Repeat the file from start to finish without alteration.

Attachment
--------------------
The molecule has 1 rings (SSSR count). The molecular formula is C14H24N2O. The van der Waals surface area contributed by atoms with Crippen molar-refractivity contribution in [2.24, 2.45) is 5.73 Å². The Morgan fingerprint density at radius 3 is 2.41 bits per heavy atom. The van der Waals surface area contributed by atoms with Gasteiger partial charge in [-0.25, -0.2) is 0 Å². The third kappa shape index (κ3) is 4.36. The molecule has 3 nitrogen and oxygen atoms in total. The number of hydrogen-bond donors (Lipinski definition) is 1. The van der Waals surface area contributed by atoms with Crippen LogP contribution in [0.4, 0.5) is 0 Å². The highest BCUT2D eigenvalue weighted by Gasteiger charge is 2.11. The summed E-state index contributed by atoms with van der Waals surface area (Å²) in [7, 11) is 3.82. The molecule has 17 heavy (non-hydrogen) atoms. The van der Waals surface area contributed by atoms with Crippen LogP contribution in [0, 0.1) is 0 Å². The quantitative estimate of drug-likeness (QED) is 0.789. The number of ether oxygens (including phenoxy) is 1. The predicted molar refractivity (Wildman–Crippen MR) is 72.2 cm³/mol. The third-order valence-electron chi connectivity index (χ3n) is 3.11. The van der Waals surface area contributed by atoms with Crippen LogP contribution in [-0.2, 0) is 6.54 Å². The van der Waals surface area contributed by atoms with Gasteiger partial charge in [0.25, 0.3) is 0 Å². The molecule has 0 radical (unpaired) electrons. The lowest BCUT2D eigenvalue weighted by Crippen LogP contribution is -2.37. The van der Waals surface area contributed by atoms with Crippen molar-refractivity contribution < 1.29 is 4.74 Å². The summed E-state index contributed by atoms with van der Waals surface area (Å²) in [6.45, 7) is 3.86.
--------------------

The molecule has 1 rings (SSSR count). The molecular formula is C14H24N2O. The van der Waals surface area contributed by atoms with Crippen molar-refractivity contribution in [2.24, 2.45) is 5.73 Å². The Morgan fingerprint density at radius 3 is 2.41 bits per heavy atom. The van der Waals surface area contributed by atoms with Gasteiger partial charge in [-0.25, -0.2) is 0 Å². The third kappa shape index (κ3) is 4.36. The molecule has 3 nitrogen and oxygen atoms in total. The number of hydrogen-bond donors (Lipinski definition) is 1. The van der Waals surface area contributed by atoms with Crippen LogP contribution in [0.4, 0.5) is 0 Å². The highest BCUT2D eigenvalue weighted by Gasteiger charge is 2.11. The summed E-state index contributed by atoms with van der Waals surface area (Å²) in [7, 11) is 3.82. The molecule has 17 heavy (non-hydrogen) atoms. The van der Waals surface area contributed by atoms with Crippen LogP contribution in [0, 0.1) is 0 Å². The quantitative estimate of drug-likeness (QED) is 0.789. The number of ether oxygens (including phenoxy) is 1. The predicted molar refractivity (Wildman–Crippen MR) is 72.2 cm³/mol. The third-order valence-electron chi connectivity index (χ3n) is 3.11. The van der Waals surface area contributed by atoms with Crippen LogP contribution in [-0.2, 0) is 6.54 Å². The van der Waals surface area contributed by atoms with Gasteiger partial charge in [0.25, 0.3) is 0 Å². The molecule has 0 radical (unpaired) electrons. The lowest BCUT2D eigenvalue weighted by Crippen LogP contribution is -2.37. The van der Waals surface area contributed by atoms with Crippen molar-refractivity contribution < 1.29 is 4.74 Å². The summed E-state index contributed by atoms with van der Waals surface area (Å²) in [6.45, 7) is 3.86.